Be Attentive

By: Leslie Bailey, Robert J. Murney Clinic Manager

I was sitting beside the pool at an apartment complex when a group of adolescents arrived. They jumped in the pool and began shouting profanities at each other. I walked over to the adolescents and asked them to lower their voices and to stop using the language they were using. They, in return, asked why; they were not hurting anyone. I then asked them, "Would you or your parents appreciate the same behavior displayed under your window?” The adolescent’s stated that the behavior was unacceptable. I proceeded to explain that the residents in the pool side apartment would feel the same way. They apologized and stopped the behavior.

 

It occurs to me that every action and reaction has an effect on others and the environment around us. Our Individual actions can either create an inviting atmosphere or a negative one. If an individual puts himself /herself out there to speak with us, then we should stop and think what effect we are having on that person. Have courage to talk with others to gain their perspective. Notice how you are interacting with them and ask yourself if you are being civil to the other person.

 

If our first responsibility is to "Pay Attention,” according to Dr. P.M. Forni in his book Choosing Civility, then we must look at the effect we are having on others. For example, if you are sitting at your computer working and someone comes in to speak with you, you should stop working and actively listen to that individual. Remember this is an opportunity to build rapport with that individual, and value what they say. If you decide to keep working and not pay attention, the individual may feel that you do not value them. The relationship between you and that person will diminish. When speaking with others actively listen to them without interruption. Being attentive to others will have an effect on their behavior toward you.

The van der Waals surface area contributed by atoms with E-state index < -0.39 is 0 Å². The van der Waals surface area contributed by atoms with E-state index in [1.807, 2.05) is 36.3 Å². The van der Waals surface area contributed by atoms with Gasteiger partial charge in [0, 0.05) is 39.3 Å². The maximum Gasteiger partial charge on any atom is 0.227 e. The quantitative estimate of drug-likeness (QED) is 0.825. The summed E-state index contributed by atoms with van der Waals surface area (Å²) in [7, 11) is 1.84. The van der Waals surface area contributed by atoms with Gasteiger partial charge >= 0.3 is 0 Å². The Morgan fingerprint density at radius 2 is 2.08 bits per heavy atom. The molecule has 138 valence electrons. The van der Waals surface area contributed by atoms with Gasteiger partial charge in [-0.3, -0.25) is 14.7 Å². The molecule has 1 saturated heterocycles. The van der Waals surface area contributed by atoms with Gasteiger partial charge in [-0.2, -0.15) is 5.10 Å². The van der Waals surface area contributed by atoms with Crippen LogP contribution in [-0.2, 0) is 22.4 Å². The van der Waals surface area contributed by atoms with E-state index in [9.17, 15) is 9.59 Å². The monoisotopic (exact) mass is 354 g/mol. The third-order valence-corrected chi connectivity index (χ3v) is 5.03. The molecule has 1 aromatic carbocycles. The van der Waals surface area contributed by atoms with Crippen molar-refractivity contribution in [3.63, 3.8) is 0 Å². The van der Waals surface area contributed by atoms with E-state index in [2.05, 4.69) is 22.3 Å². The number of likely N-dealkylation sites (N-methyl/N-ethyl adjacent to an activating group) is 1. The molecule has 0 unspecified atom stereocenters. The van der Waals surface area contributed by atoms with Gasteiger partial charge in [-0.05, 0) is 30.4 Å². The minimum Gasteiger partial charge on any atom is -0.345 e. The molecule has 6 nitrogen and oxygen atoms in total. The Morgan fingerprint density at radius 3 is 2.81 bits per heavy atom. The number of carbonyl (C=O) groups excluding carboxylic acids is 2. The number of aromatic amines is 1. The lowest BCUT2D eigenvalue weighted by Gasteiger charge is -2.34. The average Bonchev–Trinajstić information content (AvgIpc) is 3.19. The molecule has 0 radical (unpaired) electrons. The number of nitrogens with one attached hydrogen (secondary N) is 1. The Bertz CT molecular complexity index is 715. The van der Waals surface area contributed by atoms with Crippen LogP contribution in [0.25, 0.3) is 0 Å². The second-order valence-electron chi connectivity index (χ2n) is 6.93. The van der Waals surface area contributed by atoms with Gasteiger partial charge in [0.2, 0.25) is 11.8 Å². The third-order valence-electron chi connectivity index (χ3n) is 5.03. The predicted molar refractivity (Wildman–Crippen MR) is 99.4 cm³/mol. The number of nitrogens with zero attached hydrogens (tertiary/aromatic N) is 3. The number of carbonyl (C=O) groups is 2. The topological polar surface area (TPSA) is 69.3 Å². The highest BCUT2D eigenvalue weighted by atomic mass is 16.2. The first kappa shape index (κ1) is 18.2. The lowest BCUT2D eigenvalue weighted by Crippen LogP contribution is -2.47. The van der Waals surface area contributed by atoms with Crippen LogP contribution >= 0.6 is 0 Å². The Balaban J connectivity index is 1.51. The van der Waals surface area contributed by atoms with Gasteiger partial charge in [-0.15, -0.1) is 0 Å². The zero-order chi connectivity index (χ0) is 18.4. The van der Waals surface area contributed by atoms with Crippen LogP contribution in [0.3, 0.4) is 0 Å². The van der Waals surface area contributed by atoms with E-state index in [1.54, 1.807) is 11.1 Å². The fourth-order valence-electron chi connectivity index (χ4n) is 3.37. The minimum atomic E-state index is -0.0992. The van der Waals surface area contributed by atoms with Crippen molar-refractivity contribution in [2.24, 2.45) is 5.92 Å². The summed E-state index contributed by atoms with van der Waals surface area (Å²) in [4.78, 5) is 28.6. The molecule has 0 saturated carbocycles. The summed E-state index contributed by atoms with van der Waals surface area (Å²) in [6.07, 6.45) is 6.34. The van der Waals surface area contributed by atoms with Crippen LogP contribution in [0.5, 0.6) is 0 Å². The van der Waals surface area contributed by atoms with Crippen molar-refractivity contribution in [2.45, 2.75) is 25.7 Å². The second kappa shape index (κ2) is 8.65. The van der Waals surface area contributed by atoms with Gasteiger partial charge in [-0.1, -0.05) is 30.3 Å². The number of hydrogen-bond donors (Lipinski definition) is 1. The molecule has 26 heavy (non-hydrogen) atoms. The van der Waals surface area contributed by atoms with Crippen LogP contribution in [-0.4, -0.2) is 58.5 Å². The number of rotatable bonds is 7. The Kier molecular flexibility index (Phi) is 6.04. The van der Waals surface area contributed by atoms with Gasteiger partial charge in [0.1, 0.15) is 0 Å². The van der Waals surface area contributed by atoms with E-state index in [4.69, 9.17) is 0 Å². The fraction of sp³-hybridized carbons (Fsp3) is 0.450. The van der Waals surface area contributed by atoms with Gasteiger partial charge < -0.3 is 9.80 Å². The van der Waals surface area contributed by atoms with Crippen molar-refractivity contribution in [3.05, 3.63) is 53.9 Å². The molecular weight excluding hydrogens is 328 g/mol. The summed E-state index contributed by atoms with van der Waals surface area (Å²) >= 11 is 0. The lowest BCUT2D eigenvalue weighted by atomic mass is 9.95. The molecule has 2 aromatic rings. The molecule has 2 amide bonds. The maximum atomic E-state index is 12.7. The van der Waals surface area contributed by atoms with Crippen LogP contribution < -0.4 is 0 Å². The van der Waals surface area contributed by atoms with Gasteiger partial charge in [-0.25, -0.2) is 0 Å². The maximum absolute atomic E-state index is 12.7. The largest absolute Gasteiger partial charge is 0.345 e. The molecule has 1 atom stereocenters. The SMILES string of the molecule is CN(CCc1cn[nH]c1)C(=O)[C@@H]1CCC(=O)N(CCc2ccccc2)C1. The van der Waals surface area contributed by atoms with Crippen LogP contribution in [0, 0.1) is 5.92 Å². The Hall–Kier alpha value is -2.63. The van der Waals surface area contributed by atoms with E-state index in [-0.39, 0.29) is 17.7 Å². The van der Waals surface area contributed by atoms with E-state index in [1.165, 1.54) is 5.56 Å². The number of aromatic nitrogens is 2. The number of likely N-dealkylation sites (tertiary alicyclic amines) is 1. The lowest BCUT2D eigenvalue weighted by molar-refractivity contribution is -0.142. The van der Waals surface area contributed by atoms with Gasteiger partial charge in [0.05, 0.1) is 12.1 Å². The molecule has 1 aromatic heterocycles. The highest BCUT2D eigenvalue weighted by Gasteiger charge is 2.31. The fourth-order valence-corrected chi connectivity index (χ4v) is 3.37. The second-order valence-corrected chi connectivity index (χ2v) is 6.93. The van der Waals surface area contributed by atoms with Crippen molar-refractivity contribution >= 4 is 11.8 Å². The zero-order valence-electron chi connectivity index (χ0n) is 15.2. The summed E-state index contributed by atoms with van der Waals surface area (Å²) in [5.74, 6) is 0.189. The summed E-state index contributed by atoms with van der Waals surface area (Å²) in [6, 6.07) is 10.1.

To apply being attentive to your environment and others you must first realize that paying attention is a learned behavior and not one with which you were born. Being attentive is a practiced art. You must notice when you are not paying attention to others around you, and correct the behavior. As with the adolescents at the pool, you need to recognize the behavior that is impacting others around you. Is it a behavior that you would want in your environment? Ask yourself what steps you can take to correct these behaviors. Second look at how you interact with the people around you. Are you actively listing to others? As in the example of the worker at their computer station, is your behavior one that you would want others to display to you? Acknowledge the value in what other people have to say. Seek opportunities to hone your abilities to pay attention.